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The first thing that comes to mind is that the speed of light limits the rate at which different components of a computer, or even a single chip, can communicate with each other. For example, if you have, say, 10 cm of wire running between your motherboard and hard drive, it will necessarily take a minimum of about a third of a nanosecond to fetch data from the drive. Right now HDD access technology is nowhere near that fast, at least not for personal computers, but it's conceivable that at some point in the future, we could have some sort of super-fast drive access for which this limit becomes an issue.

You could make a similar argument for the CPU itself: if CPU features are sized on the order of 10s of nanometers, it takes a signal a minimum of about $10^{-17}\text{ s}$ to travel across them. So we will not be able to make a computer that runs faster than $10^{17}\text{ Hz}$ without exploiting either subatomic technology or advanced parallel processing ;-) Again, clearly we are nowhere close to this being a problem in PCs.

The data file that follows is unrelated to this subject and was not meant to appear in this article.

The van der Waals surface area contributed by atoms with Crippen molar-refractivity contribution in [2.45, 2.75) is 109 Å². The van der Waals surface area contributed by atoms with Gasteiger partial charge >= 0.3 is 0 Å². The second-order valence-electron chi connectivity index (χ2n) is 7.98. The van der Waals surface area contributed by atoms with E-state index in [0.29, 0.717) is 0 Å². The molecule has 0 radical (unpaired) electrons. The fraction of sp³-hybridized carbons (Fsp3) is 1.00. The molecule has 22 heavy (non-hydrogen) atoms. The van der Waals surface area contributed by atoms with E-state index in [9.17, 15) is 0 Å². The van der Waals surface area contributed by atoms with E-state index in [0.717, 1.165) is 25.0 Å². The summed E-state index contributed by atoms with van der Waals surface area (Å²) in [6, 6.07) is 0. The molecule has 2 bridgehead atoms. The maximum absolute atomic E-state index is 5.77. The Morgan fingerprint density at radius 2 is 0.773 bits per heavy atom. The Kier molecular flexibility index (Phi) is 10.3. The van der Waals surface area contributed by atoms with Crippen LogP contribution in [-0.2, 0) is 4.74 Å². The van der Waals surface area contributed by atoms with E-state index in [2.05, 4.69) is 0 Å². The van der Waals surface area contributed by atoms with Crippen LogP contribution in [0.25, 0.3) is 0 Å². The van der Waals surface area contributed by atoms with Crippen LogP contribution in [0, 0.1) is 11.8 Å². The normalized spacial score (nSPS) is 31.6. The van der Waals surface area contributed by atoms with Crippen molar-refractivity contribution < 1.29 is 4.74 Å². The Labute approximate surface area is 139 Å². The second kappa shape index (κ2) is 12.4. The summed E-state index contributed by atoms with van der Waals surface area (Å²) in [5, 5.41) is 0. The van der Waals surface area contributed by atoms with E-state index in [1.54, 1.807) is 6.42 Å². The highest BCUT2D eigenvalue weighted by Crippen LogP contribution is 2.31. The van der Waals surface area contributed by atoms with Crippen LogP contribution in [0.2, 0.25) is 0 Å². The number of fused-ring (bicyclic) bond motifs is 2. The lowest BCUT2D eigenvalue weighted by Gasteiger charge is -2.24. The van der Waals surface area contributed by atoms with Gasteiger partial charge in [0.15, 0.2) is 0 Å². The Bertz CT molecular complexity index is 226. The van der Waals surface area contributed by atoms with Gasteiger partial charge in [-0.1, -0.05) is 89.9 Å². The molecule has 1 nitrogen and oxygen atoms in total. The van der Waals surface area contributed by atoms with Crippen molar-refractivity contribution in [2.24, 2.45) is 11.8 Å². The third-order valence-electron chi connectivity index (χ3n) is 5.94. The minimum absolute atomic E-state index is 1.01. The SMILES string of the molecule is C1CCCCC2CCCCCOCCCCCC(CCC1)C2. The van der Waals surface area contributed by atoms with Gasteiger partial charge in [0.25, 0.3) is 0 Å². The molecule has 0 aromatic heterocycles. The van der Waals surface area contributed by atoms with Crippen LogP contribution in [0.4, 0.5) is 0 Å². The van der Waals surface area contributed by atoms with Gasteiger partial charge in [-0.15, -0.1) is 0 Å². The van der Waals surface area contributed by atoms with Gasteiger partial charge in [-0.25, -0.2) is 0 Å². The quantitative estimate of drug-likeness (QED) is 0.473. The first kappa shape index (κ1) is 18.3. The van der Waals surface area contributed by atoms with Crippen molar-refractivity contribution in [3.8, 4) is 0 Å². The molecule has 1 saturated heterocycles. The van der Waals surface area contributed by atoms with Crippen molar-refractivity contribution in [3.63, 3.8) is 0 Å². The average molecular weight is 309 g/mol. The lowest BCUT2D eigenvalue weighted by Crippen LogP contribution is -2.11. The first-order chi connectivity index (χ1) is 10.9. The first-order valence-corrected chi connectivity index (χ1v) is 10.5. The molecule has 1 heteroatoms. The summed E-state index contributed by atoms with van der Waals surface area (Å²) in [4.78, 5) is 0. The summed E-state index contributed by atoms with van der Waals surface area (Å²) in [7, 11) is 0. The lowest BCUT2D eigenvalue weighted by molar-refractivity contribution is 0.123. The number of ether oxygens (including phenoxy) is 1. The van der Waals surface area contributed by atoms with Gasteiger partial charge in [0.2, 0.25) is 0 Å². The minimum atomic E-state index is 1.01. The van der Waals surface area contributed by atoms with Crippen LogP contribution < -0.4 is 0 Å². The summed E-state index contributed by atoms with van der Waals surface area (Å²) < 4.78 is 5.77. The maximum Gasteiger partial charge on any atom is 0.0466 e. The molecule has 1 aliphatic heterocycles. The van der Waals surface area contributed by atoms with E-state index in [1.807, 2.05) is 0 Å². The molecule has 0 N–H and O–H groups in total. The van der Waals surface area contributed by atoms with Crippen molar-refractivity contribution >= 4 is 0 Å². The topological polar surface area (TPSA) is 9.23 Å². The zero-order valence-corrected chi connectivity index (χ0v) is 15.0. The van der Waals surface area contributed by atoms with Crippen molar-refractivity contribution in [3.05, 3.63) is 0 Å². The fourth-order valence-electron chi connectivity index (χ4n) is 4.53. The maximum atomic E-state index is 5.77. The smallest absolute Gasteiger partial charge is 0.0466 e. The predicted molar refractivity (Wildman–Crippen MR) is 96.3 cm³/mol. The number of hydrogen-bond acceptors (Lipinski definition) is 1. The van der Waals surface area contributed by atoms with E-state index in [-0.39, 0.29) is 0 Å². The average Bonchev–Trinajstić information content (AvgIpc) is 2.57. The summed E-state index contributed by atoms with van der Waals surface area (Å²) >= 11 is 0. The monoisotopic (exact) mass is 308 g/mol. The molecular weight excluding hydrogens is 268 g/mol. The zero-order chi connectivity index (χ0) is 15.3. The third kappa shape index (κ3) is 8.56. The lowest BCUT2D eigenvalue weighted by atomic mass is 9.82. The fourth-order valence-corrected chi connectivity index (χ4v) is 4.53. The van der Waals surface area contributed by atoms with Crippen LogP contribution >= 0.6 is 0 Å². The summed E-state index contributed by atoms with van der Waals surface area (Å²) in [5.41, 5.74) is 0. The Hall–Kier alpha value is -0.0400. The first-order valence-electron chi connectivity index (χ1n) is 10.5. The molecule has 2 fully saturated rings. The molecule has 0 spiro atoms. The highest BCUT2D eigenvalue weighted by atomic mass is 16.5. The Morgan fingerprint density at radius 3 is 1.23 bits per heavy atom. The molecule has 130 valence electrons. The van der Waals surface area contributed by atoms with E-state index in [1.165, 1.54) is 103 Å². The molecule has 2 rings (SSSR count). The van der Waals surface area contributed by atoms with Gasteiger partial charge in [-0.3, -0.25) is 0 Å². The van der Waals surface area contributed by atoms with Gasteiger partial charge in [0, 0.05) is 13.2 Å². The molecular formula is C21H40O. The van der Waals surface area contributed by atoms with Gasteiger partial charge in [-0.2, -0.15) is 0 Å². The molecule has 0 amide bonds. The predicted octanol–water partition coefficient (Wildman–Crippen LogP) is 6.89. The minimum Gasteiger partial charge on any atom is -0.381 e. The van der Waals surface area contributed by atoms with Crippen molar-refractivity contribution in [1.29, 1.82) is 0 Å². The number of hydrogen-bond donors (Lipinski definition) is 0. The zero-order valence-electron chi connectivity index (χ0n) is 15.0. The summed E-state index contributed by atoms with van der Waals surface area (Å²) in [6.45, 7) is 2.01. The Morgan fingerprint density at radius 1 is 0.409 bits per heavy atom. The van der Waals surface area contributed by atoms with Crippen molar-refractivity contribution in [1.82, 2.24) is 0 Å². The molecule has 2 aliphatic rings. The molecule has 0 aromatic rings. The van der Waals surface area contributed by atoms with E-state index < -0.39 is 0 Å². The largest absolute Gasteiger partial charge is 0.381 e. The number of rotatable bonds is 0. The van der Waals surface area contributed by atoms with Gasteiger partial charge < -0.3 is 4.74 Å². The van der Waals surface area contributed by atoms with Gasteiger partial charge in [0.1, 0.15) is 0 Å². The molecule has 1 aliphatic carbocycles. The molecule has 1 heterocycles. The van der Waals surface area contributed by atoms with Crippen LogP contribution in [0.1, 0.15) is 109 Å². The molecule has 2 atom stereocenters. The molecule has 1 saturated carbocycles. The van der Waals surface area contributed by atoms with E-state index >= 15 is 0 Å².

Large supercomputers do have to deal with these issues, though, since different parts of the system can be separated by several meters, which corresponds to tens of nanoseconds of signal travel time. This means that the supercomputer as a whole would be limited to operating frequencies on the order of hundreds of MHz. In practice, modern supercomputers operate as a large cluster of individual nodes each acting quasi-independently, so the light speed limits aren't an issue.